Dopexamine hydrochloride in septic shock: Effects on oxygen delivery and oxygenation of gut, liver, and muscle

N. Lund, R. J. De Asla, F. Cladis, P. J. Papadakos, P. A.J. Thorborg

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Abstract

It has been suggested that septic shock is a disorder of microvascular autoregulation. Tissue blood flow is modulated by the state of activation of upstream endothelial receptors controlling the vascular smooth muscle tone. Because vascular receptor populations vary between organs, it should be expected that vasoactive drugs affect tissue oxygenation differently in different organs. We studied the effects of dopexamine HCl (a novel inotrope) and septic shock on oxygen delivery as well as tissue P(O2) in gut, liver, and skeletal muscle in anesthetized rabbits. Employing the thermodilution technique, cardiac output was measured across the pulmonary bed and used to calculate oxygen delivery. Three eight-channel Mehrdraht Dortmund Oberflache oxygen electrodes were placed on gut serosa, liver, and skeletal muscle surfaces, respectively, and sufficient readings were obtained to calculate tissue P(O2) distributions. During septic shock mean arterial pressure, cardiac output, oxygen delivery, and mean tissue P(O2) decreased in all organs, Our results suggest that the observed changes in tissue oxygenation during septic shock were caused by defective regulation of microvascular blood flow. In conclusion, during baseline conditions dopexamine HCl caused no statistically significant changes in tissue oxygenation in any organ, except in skeletal muscle at 10 μg/kg/min when tissue P(O2) increased. During septic shock, however, dopexamine HCl improved oxygenation in all three organs in a dose-dependent manner.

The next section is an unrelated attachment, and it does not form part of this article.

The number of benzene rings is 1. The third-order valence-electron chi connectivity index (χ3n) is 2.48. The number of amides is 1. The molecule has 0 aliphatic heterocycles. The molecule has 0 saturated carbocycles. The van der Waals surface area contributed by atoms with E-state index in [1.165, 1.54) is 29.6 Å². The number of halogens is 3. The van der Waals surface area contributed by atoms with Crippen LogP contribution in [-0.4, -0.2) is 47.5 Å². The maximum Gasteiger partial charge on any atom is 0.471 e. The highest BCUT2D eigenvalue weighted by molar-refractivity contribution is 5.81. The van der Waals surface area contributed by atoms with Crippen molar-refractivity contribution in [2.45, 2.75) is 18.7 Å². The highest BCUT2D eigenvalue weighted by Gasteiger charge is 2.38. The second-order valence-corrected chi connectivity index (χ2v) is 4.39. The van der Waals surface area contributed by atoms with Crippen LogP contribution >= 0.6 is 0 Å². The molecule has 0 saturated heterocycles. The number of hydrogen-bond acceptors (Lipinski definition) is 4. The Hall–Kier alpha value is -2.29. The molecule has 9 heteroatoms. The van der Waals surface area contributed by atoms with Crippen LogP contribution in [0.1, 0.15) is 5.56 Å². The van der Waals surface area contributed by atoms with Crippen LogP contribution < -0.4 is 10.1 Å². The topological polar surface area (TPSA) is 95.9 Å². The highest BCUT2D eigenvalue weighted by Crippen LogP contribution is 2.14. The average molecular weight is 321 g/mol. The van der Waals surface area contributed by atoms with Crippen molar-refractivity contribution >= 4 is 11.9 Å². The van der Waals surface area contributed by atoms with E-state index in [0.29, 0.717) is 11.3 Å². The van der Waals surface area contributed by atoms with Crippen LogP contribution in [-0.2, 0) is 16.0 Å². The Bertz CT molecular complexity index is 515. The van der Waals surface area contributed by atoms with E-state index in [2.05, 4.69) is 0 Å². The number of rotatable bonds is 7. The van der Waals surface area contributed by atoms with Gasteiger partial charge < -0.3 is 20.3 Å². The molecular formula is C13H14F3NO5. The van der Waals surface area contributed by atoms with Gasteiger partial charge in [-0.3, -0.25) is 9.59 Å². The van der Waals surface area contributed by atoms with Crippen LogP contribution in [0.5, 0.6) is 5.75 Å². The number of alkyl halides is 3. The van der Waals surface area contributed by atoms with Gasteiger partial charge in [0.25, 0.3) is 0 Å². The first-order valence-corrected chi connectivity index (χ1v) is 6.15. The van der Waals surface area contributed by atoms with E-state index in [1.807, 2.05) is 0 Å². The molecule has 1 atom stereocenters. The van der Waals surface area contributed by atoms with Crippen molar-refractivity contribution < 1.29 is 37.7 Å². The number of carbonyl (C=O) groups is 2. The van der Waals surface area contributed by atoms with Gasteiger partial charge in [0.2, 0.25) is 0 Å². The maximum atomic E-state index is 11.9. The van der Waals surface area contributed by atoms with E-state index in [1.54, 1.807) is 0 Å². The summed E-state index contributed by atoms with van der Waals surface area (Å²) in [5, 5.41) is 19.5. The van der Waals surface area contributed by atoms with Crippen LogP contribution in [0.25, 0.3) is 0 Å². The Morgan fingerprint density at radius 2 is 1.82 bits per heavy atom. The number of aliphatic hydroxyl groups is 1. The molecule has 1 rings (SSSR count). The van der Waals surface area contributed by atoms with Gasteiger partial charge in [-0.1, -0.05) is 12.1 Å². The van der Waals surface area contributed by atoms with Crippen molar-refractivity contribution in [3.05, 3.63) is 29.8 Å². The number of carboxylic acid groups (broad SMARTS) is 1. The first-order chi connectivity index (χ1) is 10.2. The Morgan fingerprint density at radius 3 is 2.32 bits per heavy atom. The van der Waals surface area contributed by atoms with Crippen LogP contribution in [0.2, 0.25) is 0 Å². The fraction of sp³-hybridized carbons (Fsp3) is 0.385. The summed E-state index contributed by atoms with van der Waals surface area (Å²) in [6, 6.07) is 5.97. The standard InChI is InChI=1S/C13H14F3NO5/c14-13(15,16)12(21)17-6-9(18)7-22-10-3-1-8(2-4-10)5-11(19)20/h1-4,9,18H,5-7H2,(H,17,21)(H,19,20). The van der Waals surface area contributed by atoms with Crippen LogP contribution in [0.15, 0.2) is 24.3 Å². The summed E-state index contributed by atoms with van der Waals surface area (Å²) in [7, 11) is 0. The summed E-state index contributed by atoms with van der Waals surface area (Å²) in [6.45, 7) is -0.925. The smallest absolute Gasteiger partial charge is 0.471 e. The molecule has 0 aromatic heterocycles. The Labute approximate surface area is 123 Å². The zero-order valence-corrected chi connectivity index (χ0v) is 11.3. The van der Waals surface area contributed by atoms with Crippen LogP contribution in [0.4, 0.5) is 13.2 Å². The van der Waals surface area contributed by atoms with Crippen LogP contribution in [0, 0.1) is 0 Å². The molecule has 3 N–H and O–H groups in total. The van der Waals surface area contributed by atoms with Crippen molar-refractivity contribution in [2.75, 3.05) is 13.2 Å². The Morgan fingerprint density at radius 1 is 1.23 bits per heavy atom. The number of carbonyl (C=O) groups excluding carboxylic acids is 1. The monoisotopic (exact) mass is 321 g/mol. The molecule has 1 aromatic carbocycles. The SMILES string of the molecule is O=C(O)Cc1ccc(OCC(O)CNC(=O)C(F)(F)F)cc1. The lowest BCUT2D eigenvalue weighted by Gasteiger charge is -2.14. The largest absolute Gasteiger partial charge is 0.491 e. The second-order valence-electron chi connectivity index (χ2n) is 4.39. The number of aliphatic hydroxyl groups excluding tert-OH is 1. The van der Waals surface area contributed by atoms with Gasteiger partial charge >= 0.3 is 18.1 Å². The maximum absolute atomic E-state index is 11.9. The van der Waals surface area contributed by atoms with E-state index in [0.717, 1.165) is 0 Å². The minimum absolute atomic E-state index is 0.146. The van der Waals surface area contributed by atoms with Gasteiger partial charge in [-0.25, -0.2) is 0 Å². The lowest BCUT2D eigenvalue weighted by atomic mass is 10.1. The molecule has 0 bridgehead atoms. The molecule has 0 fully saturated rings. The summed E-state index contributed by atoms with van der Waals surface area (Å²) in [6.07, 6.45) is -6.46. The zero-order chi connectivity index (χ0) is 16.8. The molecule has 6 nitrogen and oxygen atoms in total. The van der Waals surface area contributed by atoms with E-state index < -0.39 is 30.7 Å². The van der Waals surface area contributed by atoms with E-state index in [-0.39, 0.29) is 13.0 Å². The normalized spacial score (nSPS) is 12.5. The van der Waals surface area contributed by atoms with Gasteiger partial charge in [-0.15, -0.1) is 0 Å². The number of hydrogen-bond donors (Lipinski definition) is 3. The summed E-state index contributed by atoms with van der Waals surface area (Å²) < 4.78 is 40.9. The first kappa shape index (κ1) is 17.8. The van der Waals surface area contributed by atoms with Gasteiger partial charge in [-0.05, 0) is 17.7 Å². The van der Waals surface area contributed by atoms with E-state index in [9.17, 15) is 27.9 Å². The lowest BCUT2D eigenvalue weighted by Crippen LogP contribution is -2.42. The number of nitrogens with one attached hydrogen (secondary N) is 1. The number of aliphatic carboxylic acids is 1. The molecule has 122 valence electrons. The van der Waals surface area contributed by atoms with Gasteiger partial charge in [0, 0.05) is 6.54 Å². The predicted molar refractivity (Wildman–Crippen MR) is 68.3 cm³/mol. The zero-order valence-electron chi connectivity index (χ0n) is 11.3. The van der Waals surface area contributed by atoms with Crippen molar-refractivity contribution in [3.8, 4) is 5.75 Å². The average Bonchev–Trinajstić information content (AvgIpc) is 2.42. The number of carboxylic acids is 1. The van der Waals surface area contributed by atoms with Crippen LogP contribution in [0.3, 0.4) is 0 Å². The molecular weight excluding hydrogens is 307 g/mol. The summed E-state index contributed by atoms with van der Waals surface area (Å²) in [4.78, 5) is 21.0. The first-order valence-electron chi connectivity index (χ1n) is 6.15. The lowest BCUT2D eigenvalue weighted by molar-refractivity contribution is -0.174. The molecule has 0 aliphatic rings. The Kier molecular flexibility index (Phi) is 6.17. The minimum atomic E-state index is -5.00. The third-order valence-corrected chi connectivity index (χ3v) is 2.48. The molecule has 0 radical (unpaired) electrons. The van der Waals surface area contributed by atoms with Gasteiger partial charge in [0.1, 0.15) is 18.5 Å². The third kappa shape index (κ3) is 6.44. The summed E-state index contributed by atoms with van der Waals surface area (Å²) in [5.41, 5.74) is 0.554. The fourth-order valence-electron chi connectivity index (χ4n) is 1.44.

Original languageEnglish (US)
Pages (from-to)767-775
Number of pages9
JournalJournal of Trauma - Injury, Infection and Critical Care
Volume38
Issue number5
DOIs
StatePublished - Jun 9 1995

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ASJC Scopus subject areas

  • Surgery
  • Critical Care and Intensive Care Medicine

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